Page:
Initially, we note that Teresa's motion does not actually confess any error at issue in this appeal. Her reliance on Lehman is misplaced. That case did not hold that the court where an action is first filed is the proper forum to decide jurisdictional matters. Rather, the court actually held that where there is no jurisdictional defect apparent from the face of the record, a court of this State is not permitted to ignore a pending action in another court of this State. The Lehman court then proceeded to review the record for proper jurisdiction. Furthermore, we note that a habeas corpus action is a proper method for bringing a collateral attack against an order entered in another court which was void for lack of jurisdiction. ( Greco v. Chicago Foundlings Home (1967), 38 Ill. 2d 289, 291, 230 N.E.2d 865.) Accordingly, we must first determine whether from the face of the record in the Du Page County proceeding Teresa met her burden to show that that court lacked jurisdiction.

Turning to the issue of jurisdiction, we note that the Kane County court refused to give any reasons for its implicit finding that the Du Page County court's orders could be ignored for want of jurisdiction. However, Teresa suggests various reasons for a lack of jurisdiction in Du Page County. First, she contends that Du Page County lacked subject-matter jurisdiction under section 4 of the Uniform Child Custody Jurisdiction Act (the Act) (750 ILCS 35/4 (West 1992)) because Illinois was not the children's home State and did not have the most significant connections with the child. We disagree.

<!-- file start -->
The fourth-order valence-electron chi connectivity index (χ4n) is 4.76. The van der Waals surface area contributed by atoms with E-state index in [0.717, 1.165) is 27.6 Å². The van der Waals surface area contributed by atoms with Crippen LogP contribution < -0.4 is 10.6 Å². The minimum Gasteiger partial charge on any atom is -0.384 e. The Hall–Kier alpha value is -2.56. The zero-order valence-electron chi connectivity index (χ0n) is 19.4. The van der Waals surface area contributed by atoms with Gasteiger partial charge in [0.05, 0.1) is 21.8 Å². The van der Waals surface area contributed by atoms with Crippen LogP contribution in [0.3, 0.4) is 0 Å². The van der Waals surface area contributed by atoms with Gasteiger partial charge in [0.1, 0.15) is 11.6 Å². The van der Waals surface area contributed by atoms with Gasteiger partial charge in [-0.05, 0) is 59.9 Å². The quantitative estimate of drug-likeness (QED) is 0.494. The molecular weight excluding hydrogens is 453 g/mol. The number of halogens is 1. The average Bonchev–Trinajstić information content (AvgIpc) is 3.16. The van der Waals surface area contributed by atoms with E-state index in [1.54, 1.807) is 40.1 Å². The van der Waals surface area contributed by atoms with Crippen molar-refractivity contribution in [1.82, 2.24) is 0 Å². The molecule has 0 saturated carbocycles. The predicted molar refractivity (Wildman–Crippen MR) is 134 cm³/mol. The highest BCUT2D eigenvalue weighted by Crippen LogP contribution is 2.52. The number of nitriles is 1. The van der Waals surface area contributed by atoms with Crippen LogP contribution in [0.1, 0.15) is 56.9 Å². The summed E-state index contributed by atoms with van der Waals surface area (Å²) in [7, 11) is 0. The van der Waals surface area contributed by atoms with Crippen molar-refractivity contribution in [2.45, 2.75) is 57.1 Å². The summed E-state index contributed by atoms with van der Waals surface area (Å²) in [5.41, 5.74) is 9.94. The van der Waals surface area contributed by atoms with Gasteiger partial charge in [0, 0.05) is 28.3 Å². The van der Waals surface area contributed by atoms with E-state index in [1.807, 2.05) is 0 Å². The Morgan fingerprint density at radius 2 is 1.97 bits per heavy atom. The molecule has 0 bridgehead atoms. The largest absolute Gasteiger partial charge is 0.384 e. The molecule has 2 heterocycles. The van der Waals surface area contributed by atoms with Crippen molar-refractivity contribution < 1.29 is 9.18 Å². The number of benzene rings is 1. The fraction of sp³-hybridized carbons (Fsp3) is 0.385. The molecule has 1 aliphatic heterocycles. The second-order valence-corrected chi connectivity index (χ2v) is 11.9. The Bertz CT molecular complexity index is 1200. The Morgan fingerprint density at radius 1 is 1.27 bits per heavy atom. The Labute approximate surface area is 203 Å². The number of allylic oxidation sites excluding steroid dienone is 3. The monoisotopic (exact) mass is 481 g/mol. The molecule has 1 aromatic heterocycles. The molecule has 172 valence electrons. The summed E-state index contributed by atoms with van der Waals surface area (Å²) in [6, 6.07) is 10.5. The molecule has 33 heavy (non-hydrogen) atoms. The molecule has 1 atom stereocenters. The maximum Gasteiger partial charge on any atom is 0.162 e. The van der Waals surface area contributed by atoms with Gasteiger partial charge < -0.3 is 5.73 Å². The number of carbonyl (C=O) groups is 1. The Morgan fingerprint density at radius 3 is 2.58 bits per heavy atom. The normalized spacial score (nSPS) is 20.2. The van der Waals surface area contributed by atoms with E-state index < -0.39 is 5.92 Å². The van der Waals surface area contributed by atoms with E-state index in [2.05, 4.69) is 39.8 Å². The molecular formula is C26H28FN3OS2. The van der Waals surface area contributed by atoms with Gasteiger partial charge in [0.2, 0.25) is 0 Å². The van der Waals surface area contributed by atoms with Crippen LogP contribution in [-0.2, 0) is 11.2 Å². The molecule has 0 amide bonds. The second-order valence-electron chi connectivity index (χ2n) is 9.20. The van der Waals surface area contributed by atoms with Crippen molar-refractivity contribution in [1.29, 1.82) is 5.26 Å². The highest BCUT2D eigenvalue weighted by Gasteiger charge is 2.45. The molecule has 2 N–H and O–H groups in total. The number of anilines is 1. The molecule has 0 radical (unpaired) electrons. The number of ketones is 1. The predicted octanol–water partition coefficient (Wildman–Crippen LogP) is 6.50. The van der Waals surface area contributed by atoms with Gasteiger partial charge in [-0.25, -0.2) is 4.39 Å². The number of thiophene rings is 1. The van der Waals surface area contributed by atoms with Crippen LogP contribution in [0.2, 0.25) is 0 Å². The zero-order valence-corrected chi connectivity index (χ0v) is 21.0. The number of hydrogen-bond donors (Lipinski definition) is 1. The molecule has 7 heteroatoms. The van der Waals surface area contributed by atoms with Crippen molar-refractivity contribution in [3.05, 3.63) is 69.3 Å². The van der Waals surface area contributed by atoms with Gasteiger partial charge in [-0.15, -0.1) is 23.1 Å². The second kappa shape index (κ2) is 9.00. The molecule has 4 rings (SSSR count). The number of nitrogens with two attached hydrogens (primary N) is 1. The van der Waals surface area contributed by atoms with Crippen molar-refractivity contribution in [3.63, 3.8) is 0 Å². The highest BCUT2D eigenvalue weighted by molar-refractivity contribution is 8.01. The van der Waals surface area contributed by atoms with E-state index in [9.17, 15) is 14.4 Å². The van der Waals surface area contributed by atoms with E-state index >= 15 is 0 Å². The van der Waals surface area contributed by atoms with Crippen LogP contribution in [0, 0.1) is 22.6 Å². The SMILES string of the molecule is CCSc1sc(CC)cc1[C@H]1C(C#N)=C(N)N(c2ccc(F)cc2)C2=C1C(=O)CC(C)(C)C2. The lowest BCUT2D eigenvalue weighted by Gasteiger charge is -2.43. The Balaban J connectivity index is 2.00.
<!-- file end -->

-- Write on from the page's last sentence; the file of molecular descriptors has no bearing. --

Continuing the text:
Section 4(a) of the Act provides that an Illinois circuit court has jurisdiction to make a child custody determination by initial or modification judgment if one of four criteria is satisfied; one criterion is whether this State is the home State at the time of the commencement of the proceeding. (750 ILCS 35/4(a) (West 1992).) Section 3.04 of the Act defines "home state" as the State in which the child lived with a parent for at least six consecutive months; however, periods of temporary absence are counted as part of the six-month period. 750 ILCS 35/3.04 (West 1992).